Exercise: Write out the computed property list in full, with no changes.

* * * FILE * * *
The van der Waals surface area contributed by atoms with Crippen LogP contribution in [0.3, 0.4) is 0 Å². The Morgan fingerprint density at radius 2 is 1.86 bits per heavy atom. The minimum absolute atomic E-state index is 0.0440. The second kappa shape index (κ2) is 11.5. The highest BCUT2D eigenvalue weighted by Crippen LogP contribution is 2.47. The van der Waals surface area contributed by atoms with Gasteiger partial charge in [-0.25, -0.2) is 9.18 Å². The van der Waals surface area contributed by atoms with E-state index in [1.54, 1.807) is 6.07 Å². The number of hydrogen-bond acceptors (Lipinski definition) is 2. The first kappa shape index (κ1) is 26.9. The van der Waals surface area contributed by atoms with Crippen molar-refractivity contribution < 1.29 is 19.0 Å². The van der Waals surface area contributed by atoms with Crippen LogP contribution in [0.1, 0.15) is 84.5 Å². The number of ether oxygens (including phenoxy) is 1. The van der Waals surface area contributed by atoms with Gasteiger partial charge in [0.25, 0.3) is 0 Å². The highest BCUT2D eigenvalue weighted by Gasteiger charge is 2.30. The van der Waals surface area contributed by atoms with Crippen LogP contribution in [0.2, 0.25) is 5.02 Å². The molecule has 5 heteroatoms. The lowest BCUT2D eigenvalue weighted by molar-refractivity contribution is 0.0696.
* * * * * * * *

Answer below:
The van der Waals surface area contributed by atoms with Crippen LogP contribution in [0.3, 0.4) is 0 Å². The Morgan fingerprint density at radius 2 is 1.86 bits per heavy atom. The minimum absolute atomic E-state index is 0.0440. The second kappa shape index (κ2) is 11.5. The highest BCUT2D eigenvalue weighted by Crippen LogP contribution is 2.47. The van der Waals surface area contributed by atoms with Gasteiger partial charge in [-0.25, -0.2) is 9.18 Å². The van der Waals surface area contributed by atoms with E-state index in [1.54, 1.807) is 6.07 Å². The number of hydrogen-bond acceptors (Lipinski definition) is 2. The first kappa shape index (κ1) is 26.9. The van der Waals surface area contributed by atoms with Crippen molar-refractivity contribution < 1.29 is 19.0 Å². The van der Waals surface area contributed by atoms with Crippen LogP contribution in [0.1, 0.15) is 84.5 Å². The number of ether oxygens (including phenoxy) is 1. The van der Waals surface area contributed by atoms with Gasteiger partial charge in [0.25, 0.3) is 0 Å². The highest BCUT2D eigenvalue weighted by Gasteiger charge is 2.30. The van der Waals surface area contributed by atoms with Crippen LogP contribution in [0.2, 0.25) is 5.02 Å². The molecule has 5 heteroatoms. The lowest BCUT2D eigenvalue weighted by molar-refractivity contribution is 0.0696.